A Bohemian Rhapsody

Hessisches Staatstheater Wiesbaden
Tuesday 26 March 2013
Bedřich Smetana: Die verkaufte Braut (The Bartered Bride)

Michiel Dijkema has done it again! After his last staging in 2011 of Rossini’s Barber of Seville he has returned to the Staatstheater Wiesbaden for a brilliant production of Smetana’s Verkaufte Braut. Together with costume designer Claudia Damm and conductor Wolfgang Wengenroth and his orchestra he was the star of this evening, even though there were some minor slips in the musicians’ performance.

(c) Staatstheater Wiesbaden

Marie (Sharon Kempton with a slightly faint voice) and her lover Hans (Mark Adler, who had the best voice in this opera by far) need to withstand an arranged marriage with the village idiot Wenzel (an utterly brilliant Erik Biegel!), a greedy and persistant matchmaker (Bernd Hofmann) plus some misunderstandings until they can finally be together. All this plays in 19th-century Bohemia, which the audience constantly is reminded of by the music and the costumes, both of which are going together beautifully. The music itself is, except for the overture and one or two known arias, not remarkable, actually. Of course, Smetana wrote lovely tunes (critic Eduard Hanslick once said that Smetana’s tunes soothed the wrecked nerves Wagner has left us with) – but there’s nothing you really remember after the performance, only that there were lots of Bohemian melodies. This is nothing bad, and The Bartered Bride still is and always has been a big success. Yesterday evening though, the factor that made it into a joyful occasion was the production itself. The loving detail of the traditional costumes, the collaboration with the youth circus Flambolé for the third act, the historic scenery, and last but not least the acting talent of some of the singers (Erik Biegel as Wenzel, or Dominik Totsche as Marie’s great grandmother) saved this opera and made it special.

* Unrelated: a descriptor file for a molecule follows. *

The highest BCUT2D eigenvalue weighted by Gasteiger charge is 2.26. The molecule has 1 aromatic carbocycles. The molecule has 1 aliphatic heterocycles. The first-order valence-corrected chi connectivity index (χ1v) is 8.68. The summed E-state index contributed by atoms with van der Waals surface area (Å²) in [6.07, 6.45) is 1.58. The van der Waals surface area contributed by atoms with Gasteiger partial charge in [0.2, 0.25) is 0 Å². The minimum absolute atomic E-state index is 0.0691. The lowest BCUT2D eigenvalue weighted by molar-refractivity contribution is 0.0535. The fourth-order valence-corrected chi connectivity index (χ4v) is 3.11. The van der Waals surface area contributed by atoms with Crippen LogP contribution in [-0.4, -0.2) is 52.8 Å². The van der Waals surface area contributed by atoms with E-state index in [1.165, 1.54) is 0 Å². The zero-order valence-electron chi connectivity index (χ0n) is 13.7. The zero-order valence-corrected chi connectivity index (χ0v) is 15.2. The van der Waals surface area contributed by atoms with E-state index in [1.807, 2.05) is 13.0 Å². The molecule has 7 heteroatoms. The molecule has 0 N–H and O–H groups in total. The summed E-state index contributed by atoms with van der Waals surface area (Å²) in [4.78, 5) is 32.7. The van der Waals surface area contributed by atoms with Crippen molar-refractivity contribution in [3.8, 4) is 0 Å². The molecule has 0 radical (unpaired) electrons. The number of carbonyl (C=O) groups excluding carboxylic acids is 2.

DSC06903During the interval, the audience was in for a treat: a (fictional) wedding agency performed a public auction with three lovely brides-to-be from Sweden, Russia and Greece. The bidders were played by three men, who became quite violent towards the end of the auction. Enjoying their bubbly and pretzels in the neo-baroque lobby, the crowd was roaring with laughter – a brilliant idea!

Sometimes you just need to overlook the technique, or the imperfections. Comic operas like Smetana’s aren’t the big dramatic ones, and that’s good! I, for instance, like being entertained with class and it’s okay if no one dies.

Next performances will be on 5 April, 12 April and 15 April 2013! Buy tickets here.

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One thought on “A Bohemian Rhapsody

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